Four years later, I was driving through Sunlight Basin, Wyoming, with Jason Wilmot, who I had just met the day before. He and his wife and daughter were staying in a cabin in Sunlight for the winter, running wolverine live-traps for the Absaroka-Beartooth Project. I’d come out from New England to talk to him about my master’s research, which was about wolves, but since running wolverine field research is a full-time job, we were discussing the finer points of wolf conservation conflict while en route to rebait the traps. The talk turned to wolverines, and when I asked where they lived, he listed their range countries, and then mentioned that there was a weird, unstudied population in Mongolia, that he and his wife wanted to go there, but that it was hard to get access to a country like Mongolia. Like an avalanche, the memory of that pelt washed over me, the texture of it against my hands, the deep brown and the gold. “You aren’t going to believe this,” I said, “But I lived in Mongolia for two years. I think I may know where some wolverines are, actually.” I had finally identified the pelt.
On Jeff Copeland’s snow map, the Khangai contain scattered denning habitat, most of it in the high mountains to the west, although the entire range is within the temperature model. There are at least five big swaths of the mountains inhabited by ibex and argali populations, and until a recent spasm of overhunting, marmots were abundant across the range, offering plenty of food sources. A cousin of a close friend of mine shot a wolverine near Kharkhorin in 2008, and last year I saw photos of another wolverine that had been killed about 75 miles to the northwest in 2010. Both of these animals were male. They might have come south from Khentii or the Sayan, or even east from the Altai, but the herders in the region know far too much about the species – its gait, its tracks, its diet, its denning habits – for the animals to be passing vagrants. Somewhere in the Khangai, a breeding population of wolverines is probably turning out kits. I dusted off my old dreams of walking west to Otgontenger and revised them: instead of snow leopards, I would go in search of wolverines.
Last July, as Lydia and I walked up the valley outside Kharkhorin, we joked about how great it would be if we stumbled upon a wolverine and a wolf, the latter her species of interest. We rounded a bend and a new shrine came into view, a pole surrounded by a ring of stone and topped by a horse tail standard. Just in front of the shrine, a new sign had been erected; it read, “The Khangai are home to ferocious spirits. If you come into this place with bad intentions or a black spirit, be warned.” I knew that the town shaman had put these things in place; he was an old friend from Peace Corps days and was committed to protecting the natural resources of the region. I smiled at the sign, and then looked towards the standard, and grew light-headed. Tied around the middle of the pole was a pelt, brown and light gold, flecks of white across the chest, oversized feet dangling, desiccated nose pointed at the sky. The shaman had chosen to evoke the guardians of the Khangai through the ferocity of the wolverine.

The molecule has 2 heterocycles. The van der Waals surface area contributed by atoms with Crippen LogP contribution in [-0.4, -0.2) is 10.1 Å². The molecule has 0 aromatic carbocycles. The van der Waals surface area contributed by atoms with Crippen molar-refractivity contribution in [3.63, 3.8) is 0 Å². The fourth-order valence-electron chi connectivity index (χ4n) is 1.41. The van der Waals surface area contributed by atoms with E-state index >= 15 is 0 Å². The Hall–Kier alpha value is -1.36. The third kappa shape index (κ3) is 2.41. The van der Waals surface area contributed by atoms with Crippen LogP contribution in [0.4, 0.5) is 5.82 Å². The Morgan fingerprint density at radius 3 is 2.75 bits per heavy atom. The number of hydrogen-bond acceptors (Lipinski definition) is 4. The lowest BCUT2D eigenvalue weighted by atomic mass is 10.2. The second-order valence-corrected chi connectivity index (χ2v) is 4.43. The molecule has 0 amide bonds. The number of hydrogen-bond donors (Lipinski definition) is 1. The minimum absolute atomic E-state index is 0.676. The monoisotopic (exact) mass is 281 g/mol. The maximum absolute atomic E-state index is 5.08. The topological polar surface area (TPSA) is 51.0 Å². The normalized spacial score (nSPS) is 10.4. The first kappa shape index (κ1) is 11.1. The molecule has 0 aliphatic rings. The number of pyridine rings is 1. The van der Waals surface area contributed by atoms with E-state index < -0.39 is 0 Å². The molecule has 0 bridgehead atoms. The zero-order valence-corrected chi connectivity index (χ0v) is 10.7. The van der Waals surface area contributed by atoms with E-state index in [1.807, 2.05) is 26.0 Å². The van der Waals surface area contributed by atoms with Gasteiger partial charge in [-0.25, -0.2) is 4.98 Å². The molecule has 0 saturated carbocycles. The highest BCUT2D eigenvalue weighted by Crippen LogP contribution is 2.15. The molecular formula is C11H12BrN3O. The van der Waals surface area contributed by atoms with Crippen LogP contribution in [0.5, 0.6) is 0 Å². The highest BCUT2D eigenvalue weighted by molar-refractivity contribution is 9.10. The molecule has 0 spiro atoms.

I don’t necessarily believe in fate, but I do sometimes believe in coincidence, in the older sense of the word – that events coincide with some form of coherence, if you pay attention. Multiple times, it seems, the Khangai and wolverines have coincided for me. The wolverine at the gate of the mountains prompted me to try to fulfill that old dream of walking west. I wrote two grant applications, and both were funded by the American Alpine Club, the organization probably best suited to appreciate the overlapping needs of wolverines and humans whose aspirations involve being out in the mountains. This summer, a friend and I will head out into the high country to interview herders, take pelt samples for DNA if possible, and perhaps find tracks or other sign. Along the way, we’ll also conduct occupancy and behavior surveys for pikas, record marmot sightings, and look for snow leopard sign. We’ll be on the trail for at least a month, covering a distance of about 300 miles. I’m excited, and a little intimidated, and above all grateful for the amazing opportunity to not only make a contribution to wildlife research, but to fulfill such an old and cherished ambition. So huge thanks to the American Alpine Club for their support and enthusiasm for wolverine research and for mountain ecosystems all over the world.